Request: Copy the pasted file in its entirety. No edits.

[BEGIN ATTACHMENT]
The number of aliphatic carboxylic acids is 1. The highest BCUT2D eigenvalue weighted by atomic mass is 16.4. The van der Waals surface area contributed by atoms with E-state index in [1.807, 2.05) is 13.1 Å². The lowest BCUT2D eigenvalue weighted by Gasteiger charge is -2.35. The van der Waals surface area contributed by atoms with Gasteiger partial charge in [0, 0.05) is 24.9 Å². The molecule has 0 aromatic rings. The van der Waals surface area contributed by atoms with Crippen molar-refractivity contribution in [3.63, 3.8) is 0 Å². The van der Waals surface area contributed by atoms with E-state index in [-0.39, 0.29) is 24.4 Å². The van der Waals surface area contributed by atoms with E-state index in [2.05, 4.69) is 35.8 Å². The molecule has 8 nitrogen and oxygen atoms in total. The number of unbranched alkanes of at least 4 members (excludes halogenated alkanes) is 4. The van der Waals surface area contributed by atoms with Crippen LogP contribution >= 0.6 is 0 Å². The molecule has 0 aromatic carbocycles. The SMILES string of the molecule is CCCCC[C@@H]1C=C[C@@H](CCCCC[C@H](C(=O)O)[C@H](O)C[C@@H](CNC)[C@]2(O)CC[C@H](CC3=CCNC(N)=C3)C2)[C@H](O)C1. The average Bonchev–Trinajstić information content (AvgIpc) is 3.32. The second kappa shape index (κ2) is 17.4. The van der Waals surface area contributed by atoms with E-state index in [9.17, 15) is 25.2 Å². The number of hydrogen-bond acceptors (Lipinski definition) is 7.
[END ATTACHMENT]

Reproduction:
The number of aliphatic carboxylic acids is 1. The highest BCUT2D eigenvalue weighted by atomic mass is 16.4. The van der Waals surface area contributed by atoms with E-state index in [1.807, 2.05) is 13.1 Å². The lowest BCUT2D eigenvalue weighted by Gasteiger charge is -2.35. The van der Waals surface area contributed by atoms with Gasteiger partial charge in [0, 0.05) is 24.9 Å². The molecule has 0 aromatic rings. The van der Waals surface area contributed by atoms with Crippen molar-refractivity contribution in [3.63, 3.8) is 0 Å². The van der Waals surface area contributed by atoms with E-state index in [-0.39, 0.29) is 24.4 Å². The van der Waals surface area contributed by atoms with E-state index in [2.05, 4.69) is 35.8 Å². The molecule has 8 nitrogen and oxygen atoms in total. The number of unbranched alkanes of at least 4 members (excludes halogenated alkanes) is 4. The van der Waals surface area contributed by atoms with Crippen LogP contribution >= 0.6 is 0 Å². The molecule has 0 aromatic carbocycles. The SMILES string of the molecule is CCCCC[C@@H]1C=C[C@@H](CCCCC[C@H](C(=O)O)[C@H](O)C[C@@H](CNC)[C@]2(O)CC[C@H](CC3=CCNC(N)=C3)C2)[C@H](O)C1. The average Bonchev–Trinajstić information content (AvgIpc) is 3.32. The second kappa shape index (κ2) is 17.4. The van der Waals surface area contributed by atoms with E-state index in [9.17, 15) is 25.2 Å². The number of hydrogen-bond acceptors (Lipinski definition) is 7.